Review: Elantris by Brandon Sanderson

10803709Elantris by Brandon Sanderson
Publication Date: May 1st, 2005 by Gollancz
Rating: 4.5 Stars
Genre: Fantasy, Fiction.
Find: Goodreads | Amazon
Goodreads Summary

The capital of Arelon, the home to people transformed into magic-using demigods by the Shaod.

But then the magic failed, Elantris started to rot, and its inhabitants turned into powerless wrecks.

And in the new capital, Kae, close enough to Elantris for everyone to be reminded of what they have lost, a princess arrives. Sarene is to be married to unite Teod and Arelon against the religious imperialists of Fjordell. But she is told that Raoden, her husband to be, is dead.

Determined to carry on the fight for Teod and Arelon’s freedom, Sarene clashes with the high priest Hrathen. If Hrathen can persuade the populace to convert, Fjordell will reign supreme.

But there are secrets in Elantris, the dead and the ruined may yet have a role to play in this new world. Magic lives.

Brandon Sanderson has earned his place as one of the most prolific fantasy writers of our time. Elantris served as his debut novel and it is clear from the very start that Sanderson shines in creating and exploring intricate worlds and character insights, meaning that readers are always treated to a complex and layered story.

Elantris refers to the fallen city located at the heart of the kingdom of Arelon. Once known as the city of gods, the magical power of the Dor would randomly select individuals worthy of harnessing this divine power. However, ten years have passed since the people of Arelon last saw the beauty of Elantris. Now, the city and those chosen by the Dor are cursed and there in the city, they are left to their suffering. It sounds complex, and to start it will be hard to familiarise yourself with the political, religious, and magical landscape of this world. The book starts slowly as it takes its time to establish the nations of this world, but when the pieces fall together you are in for a breathtaking and intense climax. The complexity of the magical system might be the toughest aspect for readers to grasp as there are many elements working together to create this system and not all of it made clear. However, once you get to grips with the extensive terminology, you get to see just how rich in depth this magical world is. Nothing is simple in this world, but unraveling the mysteries behind the magic and the downfall of Elantris further emphasises just how imaginative and complex this world is.

There is an extensive cast of characters in Elantris, but we have three predominant narratives, all of which are connected. We have Raoden, prince of Arelon, who finds himself cursed by the Dor and sent to Elantris. Here, we get to unravel the mysteries of this city and its potential to rise from the ruins of this curse. We also have Sarene, princess of the neighbouring land of Teod and Raoden’s fiancée. Arriving in Arelon to find that she is a widow before even meeting her husband, Sarene is thrown into the heart of the political mechanisms of the Arelon court. Her professed duty is to see that Arelon doesn’t fall to the pits of the corrupt instability its nobility has created. Her wits made her a formidable opponent to those that stood against her. Her independent, outspoken attitude had a striking impact on those around her and she holds her own against some of the most powerful men in this country.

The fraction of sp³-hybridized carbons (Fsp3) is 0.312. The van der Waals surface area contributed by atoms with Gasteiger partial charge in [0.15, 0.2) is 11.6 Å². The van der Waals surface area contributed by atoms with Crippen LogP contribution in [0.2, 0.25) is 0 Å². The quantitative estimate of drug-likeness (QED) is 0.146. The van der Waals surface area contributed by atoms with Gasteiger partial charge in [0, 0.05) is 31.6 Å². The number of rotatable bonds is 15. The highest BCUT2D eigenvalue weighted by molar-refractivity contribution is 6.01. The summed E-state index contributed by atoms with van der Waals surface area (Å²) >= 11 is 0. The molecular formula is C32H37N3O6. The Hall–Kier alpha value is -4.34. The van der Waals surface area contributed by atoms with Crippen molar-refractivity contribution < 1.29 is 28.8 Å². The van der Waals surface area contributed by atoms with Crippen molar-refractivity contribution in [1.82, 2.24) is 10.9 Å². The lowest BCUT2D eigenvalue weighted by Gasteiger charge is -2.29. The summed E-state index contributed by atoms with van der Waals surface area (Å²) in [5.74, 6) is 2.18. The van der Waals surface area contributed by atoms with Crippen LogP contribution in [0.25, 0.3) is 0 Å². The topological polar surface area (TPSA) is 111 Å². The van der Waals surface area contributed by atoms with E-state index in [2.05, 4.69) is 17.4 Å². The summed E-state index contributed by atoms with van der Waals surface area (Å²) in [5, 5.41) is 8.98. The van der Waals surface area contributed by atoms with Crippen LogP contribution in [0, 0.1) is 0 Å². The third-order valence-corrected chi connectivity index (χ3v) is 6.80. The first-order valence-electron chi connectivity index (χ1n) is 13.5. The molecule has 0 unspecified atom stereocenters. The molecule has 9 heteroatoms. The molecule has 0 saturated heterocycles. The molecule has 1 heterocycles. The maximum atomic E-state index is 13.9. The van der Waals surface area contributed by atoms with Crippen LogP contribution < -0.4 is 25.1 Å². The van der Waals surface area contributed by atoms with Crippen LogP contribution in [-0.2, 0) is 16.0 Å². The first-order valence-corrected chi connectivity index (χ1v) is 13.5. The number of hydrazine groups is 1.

Finally, we have Hrathen, a Fjorden priest tasked with the responsibility of converting the people of Arelon to his faith and ultimately fall to the rule of his people. Out of all the characters, he was possibly the most complex. To start, you’d think him as the enemy, but by the end, you’ll see that he is simply a man torn between his faith and his duty. He’s a complex character, and through him, we explore the relationship between religion and politics. The search for identity is the unifying factor between all three characters, but it is in Hrathen that we truly see him question his core values and with that, we explore the blurred lines between what is perceived as good and evil.

Elantris could easily be seen as a standalone novel. However, if Sanderson should ever return to this rich and imaginative world, then there is enough material and questions left open to be explored in a potential second book. There is plenty to love about this book and once you get used to the magical system, the depth of this unique universe is impressive.

Which book do you think has the best magical system?
Have you ever read a Brandon Sanderson novel?

5 thoughts on “Review: Elantris by Brandon Sanderson

  1. He is a well-loved author but I have to say his books intimidate me. I sometimes struggle with complex fantasy novels so I try not to pick them up as often. I have to say I do like that this is a standalone and the cast sounds fantastic.

    Liked by 1 person

    1. The fact that this is a standalone really made it easier to get into. I find his books to be incredibly daunting since they’re usually over 600 pages, but this one was really well paced.


    1. I definitely urge you to read a Sanderson novel. I’ve only read Elantris and his Mistborn Trilogy and I will admit that the site of them can be intimidating cause they’re huge, but the universes he creates are incredible.

      Liked by 1 person

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